• The key to this will be in the blocking. I may opt to block the front panels longer than they currently sit, to move the widest volume of the front away from my widest part (my full bust). That will also restructure the fabric so that it becomes less wide as it becomes longer, though not too much (alas) as the fabric is SO stretchy it's ridiculous. Really, this thing has about 100% stretch factor given the rib. Practically everyone should be making the smallest size - regardless of their dimensions - unless they have very wide, broad shoulders and thick arms.
So, this weekend I hope to finish the sleeves and block this sweater. And then we'll see if it flatters. If not, someone's gonna have a nice new sweater with very little effort...


Thursday, March 20, 2014

Carpe Diem

I just wrote an entire post and Blogger ate it. It was a really good post, btw.

At any rate, my mood was greatly improved when I got home today and found a box on the dining room table containing this:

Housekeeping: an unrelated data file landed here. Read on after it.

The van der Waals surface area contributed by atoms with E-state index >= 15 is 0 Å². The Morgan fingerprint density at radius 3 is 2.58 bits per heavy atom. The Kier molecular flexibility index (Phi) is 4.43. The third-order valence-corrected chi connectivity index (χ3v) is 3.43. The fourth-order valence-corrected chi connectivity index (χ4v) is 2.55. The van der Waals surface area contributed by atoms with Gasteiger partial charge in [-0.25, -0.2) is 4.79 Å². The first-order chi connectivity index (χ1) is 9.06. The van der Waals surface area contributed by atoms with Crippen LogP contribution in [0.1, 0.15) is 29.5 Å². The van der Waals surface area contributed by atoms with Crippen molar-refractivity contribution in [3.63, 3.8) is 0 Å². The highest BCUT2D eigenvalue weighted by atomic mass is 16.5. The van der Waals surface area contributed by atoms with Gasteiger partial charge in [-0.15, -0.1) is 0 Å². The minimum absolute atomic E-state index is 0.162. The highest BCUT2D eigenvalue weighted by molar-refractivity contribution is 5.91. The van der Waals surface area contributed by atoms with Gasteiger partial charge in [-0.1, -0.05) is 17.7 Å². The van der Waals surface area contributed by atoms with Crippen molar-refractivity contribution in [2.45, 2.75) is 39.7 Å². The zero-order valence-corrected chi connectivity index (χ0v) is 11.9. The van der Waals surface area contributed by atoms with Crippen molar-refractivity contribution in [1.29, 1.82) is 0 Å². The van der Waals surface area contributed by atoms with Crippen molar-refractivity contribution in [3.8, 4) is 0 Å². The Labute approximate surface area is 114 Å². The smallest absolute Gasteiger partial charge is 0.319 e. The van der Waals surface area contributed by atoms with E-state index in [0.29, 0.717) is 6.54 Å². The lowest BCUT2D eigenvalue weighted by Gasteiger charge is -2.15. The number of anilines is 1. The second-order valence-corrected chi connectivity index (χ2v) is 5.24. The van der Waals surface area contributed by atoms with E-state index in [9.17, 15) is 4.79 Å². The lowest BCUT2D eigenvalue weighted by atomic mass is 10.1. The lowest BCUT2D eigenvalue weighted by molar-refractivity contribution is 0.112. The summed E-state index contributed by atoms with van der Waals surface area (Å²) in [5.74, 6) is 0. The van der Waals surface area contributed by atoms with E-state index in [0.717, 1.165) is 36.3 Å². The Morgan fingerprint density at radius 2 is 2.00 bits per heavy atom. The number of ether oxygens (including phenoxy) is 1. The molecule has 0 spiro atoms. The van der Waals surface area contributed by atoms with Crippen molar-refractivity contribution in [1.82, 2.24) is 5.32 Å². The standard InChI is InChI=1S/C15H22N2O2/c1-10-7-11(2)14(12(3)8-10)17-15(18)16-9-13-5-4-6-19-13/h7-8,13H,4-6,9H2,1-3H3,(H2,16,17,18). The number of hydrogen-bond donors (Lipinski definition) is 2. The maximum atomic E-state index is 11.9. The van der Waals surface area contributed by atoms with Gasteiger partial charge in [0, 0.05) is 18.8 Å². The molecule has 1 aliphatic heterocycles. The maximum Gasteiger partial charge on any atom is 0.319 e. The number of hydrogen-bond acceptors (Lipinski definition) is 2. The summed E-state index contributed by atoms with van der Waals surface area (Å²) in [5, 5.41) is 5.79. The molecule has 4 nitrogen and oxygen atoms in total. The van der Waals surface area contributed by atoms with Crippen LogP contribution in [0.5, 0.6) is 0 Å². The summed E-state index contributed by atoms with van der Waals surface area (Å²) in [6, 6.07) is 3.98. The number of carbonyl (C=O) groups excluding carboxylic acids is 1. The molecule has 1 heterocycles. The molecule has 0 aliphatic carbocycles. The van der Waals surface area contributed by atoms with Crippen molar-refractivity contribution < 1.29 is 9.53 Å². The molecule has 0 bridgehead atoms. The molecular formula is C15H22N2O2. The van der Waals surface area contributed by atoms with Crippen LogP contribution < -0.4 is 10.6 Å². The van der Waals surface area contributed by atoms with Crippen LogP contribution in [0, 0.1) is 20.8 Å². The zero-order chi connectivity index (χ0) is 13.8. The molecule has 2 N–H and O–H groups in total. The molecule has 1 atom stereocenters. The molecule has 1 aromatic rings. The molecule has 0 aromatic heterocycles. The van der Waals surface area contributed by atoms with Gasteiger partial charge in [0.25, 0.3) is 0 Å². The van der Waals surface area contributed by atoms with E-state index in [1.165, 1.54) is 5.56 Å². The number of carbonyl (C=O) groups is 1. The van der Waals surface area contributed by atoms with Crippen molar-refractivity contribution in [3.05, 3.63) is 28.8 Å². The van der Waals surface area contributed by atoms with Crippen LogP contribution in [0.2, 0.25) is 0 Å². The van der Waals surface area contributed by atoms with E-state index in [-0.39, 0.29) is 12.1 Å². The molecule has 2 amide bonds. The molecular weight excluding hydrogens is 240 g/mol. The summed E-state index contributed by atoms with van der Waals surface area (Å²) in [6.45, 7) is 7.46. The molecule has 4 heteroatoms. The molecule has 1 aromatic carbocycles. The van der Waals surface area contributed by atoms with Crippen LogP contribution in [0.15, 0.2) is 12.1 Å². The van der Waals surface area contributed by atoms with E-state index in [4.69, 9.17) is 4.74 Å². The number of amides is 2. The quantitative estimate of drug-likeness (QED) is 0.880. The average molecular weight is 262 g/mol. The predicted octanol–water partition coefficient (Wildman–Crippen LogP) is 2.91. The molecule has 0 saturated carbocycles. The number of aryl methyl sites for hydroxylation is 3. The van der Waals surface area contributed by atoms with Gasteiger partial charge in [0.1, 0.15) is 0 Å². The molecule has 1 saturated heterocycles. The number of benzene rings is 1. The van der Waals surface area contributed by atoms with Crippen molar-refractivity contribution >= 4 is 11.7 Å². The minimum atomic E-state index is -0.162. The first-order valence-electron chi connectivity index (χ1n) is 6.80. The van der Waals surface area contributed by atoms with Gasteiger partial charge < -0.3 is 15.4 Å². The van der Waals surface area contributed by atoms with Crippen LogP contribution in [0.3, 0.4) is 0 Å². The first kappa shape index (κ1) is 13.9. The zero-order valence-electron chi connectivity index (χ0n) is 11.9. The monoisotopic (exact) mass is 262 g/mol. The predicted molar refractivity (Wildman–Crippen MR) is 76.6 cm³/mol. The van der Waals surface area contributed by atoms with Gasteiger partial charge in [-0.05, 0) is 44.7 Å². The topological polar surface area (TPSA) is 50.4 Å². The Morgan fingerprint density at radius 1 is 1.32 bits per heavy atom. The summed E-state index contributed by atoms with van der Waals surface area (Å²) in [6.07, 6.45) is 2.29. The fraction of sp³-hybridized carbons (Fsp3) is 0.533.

Fabrics from Fabrications Online... The fabric really arrived folded just like this in perfectly creased tissue paper.

The package arrived in less than a week and escaped the eye of Customs!

Here are a few close ups:

This navy wool twill, having 5-10 per cent stretch, has a lovely hand but needs to be washed a couple of times before I can determine how it's going to drape. May be best for a skirt or dress... Of course, the pic is over-exposed to show some semblance of colour, but in real life, it's a bit truer to navy - but a rich navy.

This salmon-shade rayon jersey is some of the nicest jersey I've ever felt. It's not too thin so it would make a great dress... It would also be perfect for the Issy top. It's more pink than the wool jersey I bought from Fabrications a while ago.

And finally, the taupey-beigey merino wool suiting with approximately 12 per cent stretch. Lord, it's gorgeous. The stretch factor is perfect and the fabric looks ridiculously expensive. I cannot believe it cost 18 bucks a yard. It would have been cheap at twice the price. I got the end of the bolt, I believe. (Sorry.)

Almost forgot to mention, you get 6 free swatches with every order and they're nicely presented (for ease of ordering):

So, there you go. It may still feel like winter, but this delivery warmed my heart.

Sunday, March 16, 2014

Svalbard Sweater: Still in the Game

Honestly, you think I'd be more hateful about this project - given how it tortured me and how, frankly, I'm hateful about everything these days.